By Brad Kallet
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As I’ve written many times over the past month, this offseason has been a successful one for the Mets. They retained their two big fish: Neil Walker, a talented switch-hitter who has a ton of pop for a middle infielder, and Yoenis Cespedes, the anchor of the team and one of the most dynamic players in the league.
Everything from this point forward is gravy.
But now that the Winter Meetings are over, and the market is at a bit of a standstill, general manager Sandy Alderson has to seriously consider taking this club to the next level. The Mets should be better than they were last year, considering they can’t possibly be as injury-ravaged in 2017 as they were in 2016. As it stands right now, the Nationals still look like a more dangerous team on paper, albeit slightly.
The Mets’ starting rotation, if healthy, should be one of the best in baseball. The bullpen is strong but, as we know, and as Alderson has made clear, it needs improvement. And the offense is strong– expect a lot of home runs to fly out of Citi Field once again — but it lacks balance and is too all or nothing.
Though the depth chart is pretty much complete at the moment, there is certainly room to add more punch to a lineup that could use it. Looking at the remaining crop of free agents, Edwin Encarnacion and Mark Trumbo stand out as the most attractive options still available.
It would have been nonsensical to consider going after one of these two sluggers two or three months ago, but the idea at this moment doesn’t seem so radical. On the contrary, it’s becoming more and more logical, and perhaps even feasible.
It appears that the market has dried up a bit for the two respective sluggers. That could change, of course, and there is perhaps plenty that we don’t know, but it’s becoming more and more apparent that Trumbo and Encarnacion are not getting the high-priced offers that they presumed they would.
This is where Alderson tends to work his magic (See: Cespedes, Yoenis; January 2016). Alderson knows how to work the market, especially when it comes down to the wire, and he might just be able to snag one of these two premier power hitters at a bargain.
There will be two major questions, of course, if it’s fortunate enough to come to that. Does he have interest in either of them, and can the organization afford it, even at a discount?
First, the matter of want. Yes, he should want one of them. I wrote before that the Mets are too feast or famine. So how would Trumbo or Encarnacion, who tend to be boom-or-bust hitters, make sense? Well, you’d be replacing Lucas Duda — the KING of boom or bust — with one of them. The difference, of course, is that Duda is not half the player that Trumbo or Encarnacion is, and both free agents hit right-handed, something the Mets desperately need. If I’m going to have a low-average home-run hitter in my lineup, I’d rather have the 40-homer guy than the one who hit .229 in 2016 and missed 115 games.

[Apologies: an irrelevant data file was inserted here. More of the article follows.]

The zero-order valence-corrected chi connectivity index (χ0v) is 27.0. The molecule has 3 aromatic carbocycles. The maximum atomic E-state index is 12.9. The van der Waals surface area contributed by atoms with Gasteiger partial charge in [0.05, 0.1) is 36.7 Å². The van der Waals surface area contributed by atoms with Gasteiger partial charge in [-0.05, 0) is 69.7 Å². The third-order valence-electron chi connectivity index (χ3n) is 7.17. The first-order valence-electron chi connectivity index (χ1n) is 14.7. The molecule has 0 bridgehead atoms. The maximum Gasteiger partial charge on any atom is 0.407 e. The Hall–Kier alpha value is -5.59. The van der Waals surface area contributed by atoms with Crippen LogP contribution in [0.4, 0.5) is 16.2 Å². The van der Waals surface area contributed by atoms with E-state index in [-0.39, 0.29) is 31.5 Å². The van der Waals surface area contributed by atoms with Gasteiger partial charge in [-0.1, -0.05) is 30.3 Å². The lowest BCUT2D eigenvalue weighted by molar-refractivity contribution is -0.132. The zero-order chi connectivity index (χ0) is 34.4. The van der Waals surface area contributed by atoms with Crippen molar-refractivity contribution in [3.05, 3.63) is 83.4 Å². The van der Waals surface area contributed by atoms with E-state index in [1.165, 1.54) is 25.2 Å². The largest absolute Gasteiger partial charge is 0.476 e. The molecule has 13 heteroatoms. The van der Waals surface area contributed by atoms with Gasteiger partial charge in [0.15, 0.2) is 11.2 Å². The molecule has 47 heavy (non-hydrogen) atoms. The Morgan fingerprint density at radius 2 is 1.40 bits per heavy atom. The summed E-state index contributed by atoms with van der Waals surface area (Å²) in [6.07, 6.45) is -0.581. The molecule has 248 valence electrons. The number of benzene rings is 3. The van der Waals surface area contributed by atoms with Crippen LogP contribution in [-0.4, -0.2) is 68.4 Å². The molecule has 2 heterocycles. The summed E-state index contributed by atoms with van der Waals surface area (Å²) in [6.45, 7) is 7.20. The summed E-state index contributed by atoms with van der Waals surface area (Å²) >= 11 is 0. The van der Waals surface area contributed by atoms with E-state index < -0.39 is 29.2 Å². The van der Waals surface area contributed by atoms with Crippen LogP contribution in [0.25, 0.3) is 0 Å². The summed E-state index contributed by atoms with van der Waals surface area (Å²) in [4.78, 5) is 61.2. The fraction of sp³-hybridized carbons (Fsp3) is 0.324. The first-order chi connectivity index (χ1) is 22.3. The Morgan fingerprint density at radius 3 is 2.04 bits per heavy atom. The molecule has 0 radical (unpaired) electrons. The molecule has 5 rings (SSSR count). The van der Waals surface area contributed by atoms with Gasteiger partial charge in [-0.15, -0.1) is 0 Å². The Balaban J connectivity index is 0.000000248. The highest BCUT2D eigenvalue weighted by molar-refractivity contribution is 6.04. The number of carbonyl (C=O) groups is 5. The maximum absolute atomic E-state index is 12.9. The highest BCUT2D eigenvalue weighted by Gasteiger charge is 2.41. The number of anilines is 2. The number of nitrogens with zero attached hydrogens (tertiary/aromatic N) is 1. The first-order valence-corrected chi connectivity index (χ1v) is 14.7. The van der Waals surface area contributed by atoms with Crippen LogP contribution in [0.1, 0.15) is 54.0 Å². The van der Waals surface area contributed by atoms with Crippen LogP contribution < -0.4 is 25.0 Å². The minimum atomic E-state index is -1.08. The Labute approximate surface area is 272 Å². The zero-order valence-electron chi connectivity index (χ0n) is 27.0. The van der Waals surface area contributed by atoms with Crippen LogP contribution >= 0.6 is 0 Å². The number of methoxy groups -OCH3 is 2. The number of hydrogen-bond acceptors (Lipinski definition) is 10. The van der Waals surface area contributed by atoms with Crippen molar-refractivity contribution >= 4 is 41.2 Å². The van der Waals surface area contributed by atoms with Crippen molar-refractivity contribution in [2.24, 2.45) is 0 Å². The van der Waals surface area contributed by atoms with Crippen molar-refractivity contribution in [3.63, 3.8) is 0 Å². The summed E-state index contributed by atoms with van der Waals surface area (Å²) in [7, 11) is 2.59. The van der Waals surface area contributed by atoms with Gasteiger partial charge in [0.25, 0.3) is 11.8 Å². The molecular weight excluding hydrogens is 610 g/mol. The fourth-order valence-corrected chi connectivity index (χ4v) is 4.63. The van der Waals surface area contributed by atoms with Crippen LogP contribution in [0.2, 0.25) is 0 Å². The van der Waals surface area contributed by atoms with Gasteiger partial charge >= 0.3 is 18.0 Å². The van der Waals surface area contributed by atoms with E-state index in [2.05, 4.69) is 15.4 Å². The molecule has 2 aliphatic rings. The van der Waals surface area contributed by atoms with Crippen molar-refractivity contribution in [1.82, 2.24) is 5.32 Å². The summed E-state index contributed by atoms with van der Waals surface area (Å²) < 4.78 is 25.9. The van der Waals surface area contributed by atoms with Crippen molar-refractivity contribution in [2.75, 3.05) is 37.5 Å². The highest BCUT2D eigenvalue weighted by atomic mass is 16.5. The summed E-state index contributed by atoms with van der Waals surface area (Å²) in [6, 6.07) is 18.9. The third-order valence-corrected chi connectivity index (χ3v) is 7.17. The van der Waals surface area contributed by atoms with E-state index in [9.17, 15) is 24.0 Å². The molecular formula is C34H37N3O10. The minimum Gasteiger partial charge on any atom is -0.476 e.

Both Encarnacion, 33, and Trumbo, 30, are far more impactful than Jay Bruce as well, and Bruce, like Duda, can barely touch left-handed pitching. It’s easy to forget, considering the hot stove isn’t quite simmering right now, that Trumbo hit .256 with 47 home runs and 108 RBIs last year, and Encarnacion batted .263 with 42 blasts and drove in 127. Their home run totals would dip in the National League, and at pitcher-friendly Citi Field, but they’d still be good for 35 dingers and give the Mets a seriously imposing middle of the order.
Imagine this lineup: CF – Granderson; 3B – Wright; LF – Cespedes; 1B – Trumbo/Encarnacion; 2B – Walker; RF – Conforto; SS – Cabrera; C – d’Arnaud
No pitcher in the majors would want any part of that. And with two lefties, four righties and two switch-hitters, neither southpaws nor right-handed starters would be safe.
Yep, that’s correct. You saw a big fat “1B” next to Trumbo and Encarnacion. Neither of them at first base is ideal, I’ll admit, but they’ve proven that they can get the job done at the position, and their offensive output would far outweigh their defensive shortcomings. Encarnacion played 75 games at first in 2016, and while Trumbo only played there six times last season, he’s spent the majority of his career on the right side of the infield. Now a right fielder by trade, he’s athletic enough to make the switch.
The most critical part of this equation, of course, is money. The Mets haven’t shown any indication that they want to spend more this winter. In fact, it’s pretty clear that they want to shed payroll. Can they not afford to open the checkbook a bit more, or are they just hesitant to? It’s unclear, but signing Trumbo or Encarnacion wouldn’t be quite as financially painful if the Mets were to trade Bruce and his $13 million for a cheap relief pitcher, and also dump Duda and his $6.7 million salary.
I still maintain that Duda — and especially Bruce — are attractive to many teams seeking left-handed pop. They are relatively cheap, have legitimate power and can play the field. If the Mets really want to rid themselves of both, they shouldn’t have any issues doing so.
It’s also worth noting that with Bruce gone, Conforto would safely have a hold on the starting-right field job, which would be a boon to his development. We’ve seen how a platoon has hindered him; he needs to play every day.
Even if the Mets were to sign Encarnacion or Trumbo at a reduced rate, and they cut costs by trading Duda and Bruce, their payroll would still increase considerably. Is that something they’re willing to do as the window to win a World Series gets shorter and shorter? Who knows. Let’s hope so, and let’s hope that Alderson and his staff continue to dream big rather than stay content.
With this team in serious win-now mode, another splash would be well worth it.
Brad Kallet is the managing editor of TENNIS.com and a frequent contributor to WFAN.com. Follow him on Twitter @brad_kallet